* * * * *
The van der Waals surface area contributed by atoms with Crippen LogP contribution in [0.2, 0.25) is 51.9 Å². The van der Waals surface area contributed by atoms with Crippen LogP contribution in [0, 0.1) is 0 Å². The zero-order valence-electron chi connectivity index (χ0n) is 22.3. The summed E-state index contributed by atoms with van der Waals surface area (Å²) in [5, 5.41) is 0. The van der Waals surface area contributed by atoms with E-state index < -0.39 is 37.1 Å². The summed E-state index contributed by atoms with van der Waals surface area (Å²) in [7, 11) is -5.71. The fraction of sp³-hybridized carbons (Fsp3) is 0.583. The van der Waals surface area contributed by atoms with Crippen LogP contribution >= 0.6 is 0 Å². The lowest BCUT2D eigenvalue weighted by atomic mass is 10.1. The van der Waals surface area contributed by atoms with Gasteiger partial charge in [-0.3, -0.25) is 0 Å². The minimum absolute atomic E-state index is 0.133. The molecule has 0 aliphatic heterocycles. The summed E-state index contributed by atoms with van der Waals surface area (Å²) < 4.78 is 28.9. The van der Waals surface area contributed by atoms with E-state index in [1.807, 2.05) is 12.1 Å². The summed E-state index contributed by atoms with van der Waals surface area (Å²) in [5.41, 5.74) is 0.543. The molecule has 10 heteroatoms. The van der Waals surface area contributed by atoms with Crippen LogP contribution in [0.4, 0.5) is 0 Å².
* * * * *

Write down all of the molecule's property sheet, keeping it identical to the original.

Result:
The van der Waals surface area contributed by atoms with Crippen LogP contribution in [0.2, 0.25) is 51.9 Å². The van der Waals surface area contributed by atoms with Crippen LogP contribution in [0, 0.1) is 0 Å². The zero-order valence-electron chi connectivity index (χ0n) is 22.3. The summed E-state index contributed by atoms with van der Waals surface area (Å²) in [5, 5.41) is 0. The van der Waals surface area contributed by atoms with E-state index < -0.39 is 37.1 Å². The summed E-state index contributed by atoms with van der Waals surface area (Å²) in [7, 11) is -5.71. The fraction of sp³-hybridized carbons (Fsp3) is 0.583. The van der Waals surface area contributed by atoms with Crippen LogP contribution >= 0.6 is 0 Å². The lowest BCUT2D eigenvalue weighted by atomic mass is 10.1. The van der Waals surface area contributed by atoms with Gasteiger partial charge in [-0.3, -0.25) is 0 Å². The minimum absolute atomic E-state index is 0.133. The molecule has 0 aliphatic heterocycles. The summed E-state index contributed by atoms with van der Waals surface area (Å²) < 4.78 is 28.9. The van der Waals surface area contributed by atoms with E-state index in [1.807, 2.05) is 12.1 Å². The summed E-state index contributed by atoms with van der Waals surface area (Å²) in [5.41, 5.74) is 0.543. The molecule has 10 heteroatoms. The van der Waals surface area contributed by atoms with Crippen LogP contribution in [0.4, 0.5) is 0 Å².